Sunday, 31 May 2020

Christmas Tree in May?

Identification of 'Christmas' Tree in May.

Lockdown Project. What is the conifer planted by the Rampton village hall?

I have never really got to grips with conifers, just one of those 'never quite got round to' tasks. I have quite a few tree books but they tend to jump straight into species.  With so many species and cultivars planted some knowledge of the genus groups would be useful.

The tree in question had no cones visible, it is not an old tree and in many ways unremarkable.

Checking through the books, I found 'Know Your Conifers',  Forestry Commission Booklet No 15  Price 6s 0d.   1970.   This had some good advice based on looking at the leaves. There is a warning to avoid upright leading shots or juvenile foliage.  'Go for the side branches' sounded good as some were within reach.
Leaves from tip of side branch of the Rampton tree.
Fist trick is that you can see the individual leaves or should I call them needles?.   They are not all tight to the stem so we can exclude a whole group of difficult conifers like Leylandii and Lawson Cypress.  Example photo below.

Leaves tight to stem. Flattish foliage.
Flattish tight leaves are probably from the genus Chamaecyparis which includes Lawsons Cypress or the genus Thuja which includes Western Red Cedar. We can exclude those.

Pines of the genus Pinus have  needles grouped in two's, three's or fives's so we can exclude those as well as we have single needles on the Rampton tree. The hemlock or Thuga genus  have needles that vary in length which the tree in question also does not have. I know it's not a Yew or a Juniper.

The next trick is to see how the individual needle is attached to the stem as that is a key identification feature. The needles are attached with a short brown peg.

Needles attached by a short brown 'peg'.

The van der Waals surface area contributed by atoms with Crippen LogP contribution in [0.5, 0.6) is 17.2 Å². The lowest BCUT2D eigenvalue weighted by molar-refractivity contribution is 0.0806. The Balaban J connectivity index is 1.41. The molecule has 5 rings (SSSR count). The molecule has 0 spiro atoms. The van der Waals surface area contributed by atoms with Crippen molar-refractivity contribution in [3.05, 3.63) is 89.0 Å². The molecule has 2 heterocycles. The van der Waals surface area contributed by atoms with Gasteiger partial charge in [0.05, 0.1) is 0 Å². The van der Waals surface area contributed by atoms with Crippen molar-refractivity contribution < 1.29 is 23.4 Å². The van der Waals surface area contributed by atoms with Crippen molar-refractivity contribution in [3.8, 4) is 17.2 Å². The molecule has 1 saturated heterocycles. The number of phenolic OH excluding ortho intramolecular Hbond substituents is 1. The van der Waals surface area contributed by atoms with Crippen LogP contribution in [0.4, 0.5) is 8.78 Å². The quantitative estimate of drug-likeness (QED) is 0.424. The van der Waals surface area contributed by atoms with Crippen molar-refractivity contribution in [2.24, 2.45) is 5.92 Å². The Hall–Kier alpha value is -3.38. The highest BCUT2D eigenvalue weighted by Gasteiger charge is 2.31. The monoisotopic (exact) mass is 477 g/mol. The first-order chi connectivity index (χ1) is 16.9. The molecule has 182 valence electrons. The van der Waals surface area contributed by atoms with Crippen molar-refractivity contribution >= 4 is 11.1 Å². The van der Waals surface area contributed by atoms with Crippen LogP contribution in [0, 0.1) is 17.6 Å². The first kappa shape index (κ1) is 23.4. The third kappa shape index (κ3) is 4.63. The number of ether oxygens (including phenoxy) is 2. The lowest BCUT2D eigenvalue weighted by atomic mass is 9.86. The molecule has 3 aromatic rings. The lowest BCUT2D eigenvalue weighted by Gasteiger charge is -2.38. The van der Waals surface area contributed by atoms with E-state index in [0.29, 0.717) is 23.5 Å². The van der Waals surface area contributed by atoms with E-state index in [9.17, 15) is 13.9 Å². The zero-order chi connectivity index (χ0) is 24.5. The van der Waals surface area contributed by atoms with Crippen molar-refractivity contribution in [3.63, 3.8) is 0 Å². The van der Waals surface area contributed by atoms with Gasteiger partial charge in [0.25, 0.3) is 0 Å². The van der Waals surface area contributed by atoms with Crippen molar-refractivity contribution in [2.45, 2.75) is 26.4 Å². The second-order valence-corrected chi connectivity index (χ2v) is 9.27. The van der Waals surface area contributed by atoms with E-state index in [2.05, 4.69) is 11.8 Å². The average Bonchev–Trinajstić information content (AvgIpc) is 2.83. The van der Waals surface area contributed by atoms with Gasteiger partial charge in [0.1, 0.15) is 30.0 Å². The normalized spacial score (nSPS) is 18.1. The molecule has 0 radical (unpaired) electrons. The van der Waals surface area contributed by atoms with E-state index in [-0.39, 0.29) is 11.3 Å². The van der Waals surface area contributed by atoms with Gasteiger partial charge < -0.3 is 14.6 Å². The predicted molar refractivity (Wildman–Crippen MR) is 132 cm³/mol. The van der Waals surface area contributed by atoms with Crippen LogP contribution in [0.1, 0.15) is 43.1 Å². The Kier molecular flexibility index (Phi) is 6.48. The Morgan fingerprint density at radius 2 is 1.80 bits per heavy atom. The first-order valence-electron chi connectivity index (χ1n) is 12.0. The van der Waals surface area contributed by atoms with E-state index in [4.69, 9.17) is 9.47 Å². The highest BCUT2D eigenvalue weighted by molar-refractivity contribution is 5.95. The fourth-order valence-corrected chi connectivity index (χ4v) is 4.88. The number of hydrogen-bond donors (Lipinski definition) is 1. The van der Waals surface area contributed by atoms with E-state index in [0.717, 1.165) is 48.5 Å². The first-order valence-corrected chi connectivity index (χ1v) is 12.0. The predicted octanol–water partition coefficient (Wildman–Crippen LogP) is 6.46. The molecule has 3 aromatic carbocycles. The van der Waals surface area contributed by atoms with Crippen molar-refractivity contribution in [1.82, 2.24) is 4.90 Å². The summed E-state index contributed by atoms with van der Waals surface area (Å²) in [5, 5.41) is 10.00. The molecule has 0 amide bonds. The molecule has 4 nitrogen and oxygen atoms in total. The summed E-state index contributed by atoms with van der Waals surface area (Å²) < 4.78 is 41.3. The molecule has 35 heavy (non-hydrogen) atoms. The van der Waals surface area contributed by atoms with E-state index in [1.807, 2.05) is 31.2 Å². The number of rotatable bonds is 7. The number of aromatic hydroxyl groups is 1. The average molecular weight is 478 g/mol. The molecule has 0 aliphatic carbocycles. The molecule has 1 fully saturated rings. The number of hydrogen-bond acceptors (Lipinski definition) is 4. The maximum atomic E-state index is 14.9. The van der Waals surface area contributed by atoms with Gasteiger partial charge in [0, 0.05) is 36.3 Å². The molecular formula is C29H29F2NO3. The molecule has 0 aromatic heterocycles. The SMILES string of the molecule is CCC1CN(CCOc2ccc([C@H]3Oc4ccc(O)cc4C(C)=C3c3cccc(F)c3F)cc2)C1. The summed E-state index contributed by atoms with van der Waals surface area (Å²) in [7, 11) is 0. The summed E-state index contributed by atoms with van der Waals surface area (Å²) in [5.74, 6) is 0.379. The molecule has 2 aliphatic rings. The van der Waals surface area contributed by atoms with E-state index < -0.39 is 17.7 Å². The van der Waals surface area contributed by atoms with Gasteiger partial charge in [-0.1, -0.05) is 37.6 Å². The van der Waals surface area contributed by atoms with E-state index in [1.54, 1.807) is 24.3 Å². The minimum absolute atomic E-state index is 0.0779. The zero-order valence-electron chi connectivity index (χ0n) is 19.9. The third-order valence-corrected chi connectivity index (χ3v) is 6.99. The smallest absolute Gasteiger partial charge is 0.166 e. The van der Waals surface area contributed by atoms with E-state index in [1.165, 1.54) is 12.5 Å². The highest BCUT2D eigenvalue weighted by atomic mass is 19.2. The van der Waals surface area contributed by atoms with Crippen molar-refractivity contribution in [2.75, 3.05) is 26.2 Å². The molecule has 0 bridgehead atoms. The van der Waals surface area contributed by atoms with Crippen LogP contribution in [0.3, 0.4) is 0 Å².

From the 'Know Your Conifers' booklet.

So now I know I am dealing with a spruce from the genus Picea because the needles are attached with a peg.

What kind of Spruce?

The "Know your Conifers' book covers two species of spruce, Norway and Sitka because back in 1970 that is what they grew commercially.

Actually there are quite a lot of spruces. Most are exotic, planted in gardens and arboretums.
The most common Spruce is Norway Spruce Picea abies and that is 'readily told apart from others by its soft mid-green needles, which are pointed but not sharply so'.

The Sitka Spruce Picea sitchensis has bluish or slate-grey tinted needles which end in a sharp point.
A short video from Jim Waterson picks out key features of Norway Spruce:-

The key features being classic green top and bottom of the needles which are of even length, and are distributed round the stem to give bottle brush like effect. Texture not harsh to the touch.

All this seems to fit with the tree beside the village hall. Norway Spruce used to be the most common Christmas tree but has been superseded by the Nordmann Fir.

The double check. See what a Norway Spruce looks like at Lynford Arboretum.

Norway Spruce Picea abies trunk

Picea abies needles attached by pegs.
This looks just like the village hall tree. The needles are green looking from the top and from the bottom. This is because the lines of white stomata are the same on all four faces of the needle. The stomata are in two or more usually three rows, of evenly spaced white dots. The brown stem has an interesting pattern and have almost no hairs. No hairs is a identification feature to separate different species of spruce.

Picea abies new growth showing the lines of stomata.
The needle tips can be seen to be quite pointed and the pegs are still green on new shoots.

 Needle attachment in other conifers, a few examples follow.

1) Silver Firs, genus Abies have needles attached by little green suckers.

Example, Grecian Fir Abies cephalonica.

Abies cephaloncia, needle attachment.

2) Douglas Fir Pseudotsuga menziesii.  Foliage most like the silver Firs but suckers are tiny and only evident when the needle is pulled off.

Pseudotsuga menziesii, needle attachment.

3) Western Hemlock Tsuga heterophylla.  The leaves are different lengths and do not have the same shape being flatter. The needles have thin bases that run parallel to the stem.

Tsuga heterophylla, 


Little brown pegs mean Spruce,  Genus Picea. The tree outside the village hall is a Norway Spruce.
I have learnt just a little about conifers, so a start has been made.

Final shot another Spruce species to show pegs.

Serbian Spruce Picea omorika with pegs and hairy stems.

The End

Peter Leonard
24th May 2020

1 comment:

  1. Excellent and very interesting post. Also, your images are a very good quality, thanks for the post.